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|The Elephants in this Room|
Sep. 12th, 2011 at 11:41 am
I was recently visiting a ward in rural Wyoming. In Sunday School we discussed the first several chapters if 1 Corinthians. One of the issues Paul raises in this epistle is that of contention in the Church. The instructor, a former bishop of the ward, asked if there was contention currently in the Church as a whole or in the ward in particular.
I was simultaneously impressed and dismayed. Impressed that this brother was willing to confront the status quo and state what was on his mind. I think that there should be room in the Church to discuss issues that we don’t understand well and don’t necessarily all agree on. But I was dismayed that he clearly didn’t want a discussion and that he approached the issue with such venom.
The instructor simply said, “I agree with you,” before moving on. Had this been my own ward I like to think that I would have spoken up, but as a visitor I didn’t feel comfortable contradicting my hosts.
I’m told that a different brother brought the topic up out of the blue in High Priests Group with a similar tone and lack of resolution.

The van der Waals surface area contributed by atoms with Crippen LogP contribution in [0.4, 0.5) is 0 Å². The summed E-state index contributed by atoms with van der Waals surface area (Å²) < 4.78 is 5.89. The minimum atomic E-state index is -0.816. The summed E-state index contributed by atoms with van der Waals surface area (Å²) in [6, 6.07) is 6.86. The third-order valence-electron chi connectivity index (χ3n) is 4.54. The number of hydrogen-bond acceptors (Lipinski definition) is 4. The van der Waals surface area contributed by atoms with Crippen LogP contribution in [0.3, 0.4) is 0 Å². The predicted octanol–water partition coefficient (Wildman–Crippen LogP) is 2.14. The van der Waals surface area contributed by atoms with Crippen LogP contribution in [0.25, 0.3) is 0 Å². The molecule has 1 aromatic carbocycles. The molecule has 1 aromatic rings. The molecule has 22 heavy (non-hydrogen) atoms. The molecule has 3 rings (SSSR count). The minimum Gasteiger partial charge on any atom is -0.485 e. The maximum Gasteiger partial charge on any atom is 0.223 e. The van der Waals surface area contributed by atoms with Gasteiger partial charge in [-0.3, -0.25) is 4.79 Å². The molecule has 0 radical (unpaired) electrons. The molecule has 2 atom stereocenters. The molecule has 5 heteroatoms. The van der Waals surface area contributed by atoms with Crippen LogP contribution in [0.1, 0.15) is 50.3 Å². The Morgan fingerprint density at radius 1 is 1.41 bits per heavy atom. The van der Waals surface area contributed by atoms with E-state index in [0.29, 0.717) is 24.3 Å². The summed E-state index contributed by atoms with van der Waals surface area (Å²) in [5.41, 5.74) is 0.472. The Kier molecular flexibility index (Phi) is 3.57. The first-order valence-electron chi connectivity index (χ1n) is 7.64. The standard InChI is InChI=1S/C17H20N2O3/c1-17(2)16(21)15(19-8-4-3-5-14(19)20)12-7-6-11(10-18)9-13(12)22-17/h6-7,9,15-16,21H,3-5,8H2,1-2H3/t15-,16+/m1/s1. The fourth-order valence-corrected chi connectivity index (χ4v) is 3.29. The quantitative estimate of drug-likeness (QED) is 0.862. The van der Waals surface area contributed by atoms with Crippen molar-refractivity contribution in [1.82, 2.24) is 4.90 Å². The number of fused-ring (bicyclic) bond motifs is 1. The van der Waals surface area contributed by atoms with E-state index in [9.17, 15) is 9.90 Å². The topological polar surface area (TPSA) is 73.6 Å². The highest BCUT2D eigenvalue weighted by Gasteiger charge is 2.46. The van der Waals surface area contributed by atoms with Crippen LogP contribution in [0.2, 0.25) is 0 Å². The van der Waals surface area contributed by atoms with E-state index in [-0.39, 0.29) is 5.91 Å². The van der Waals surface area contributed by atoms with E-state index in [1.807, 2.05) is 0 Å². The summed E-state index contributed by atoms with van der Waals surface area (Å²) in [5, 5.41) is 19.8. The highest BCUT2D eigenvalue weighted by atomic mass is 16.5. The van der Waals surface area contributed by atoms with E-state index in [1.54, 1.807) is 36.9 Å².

I probably have more sympathy for these brothers that I’ve indicated. This is because in some ways I’m a mirror image of them. While I applaud the stand the Church has taken on immigration, I do not agree with the stand the Church has taken on gay marriage. I particularly dislike that individual members sometimes seem to feel that they’ve got license to say hateful things about entire groups of people because the Church has a difference of opinion with those groups over a political issue.
I also wonder why it is that people who take a “conservative” view that is opposed to the Church’s public stance on an issue feel at liberty to discuss this openly in meetings. I have not heard anyone with a more liberal view on gay marriage bring it up randomly in Sunday School and state their opposition to the Church. If someone did that it would be a scandal. Is there a double standard at play here?
Interestingly, I think that Paul has a solution to these issues and the broader issue of contention later in his epistle in 1 Corinthians 13. In fact I think the entire epistle builds to this sublime chapter. Were we to approach these contentious issues with charity would we think of them differently? Would we be able to have an actual discussion?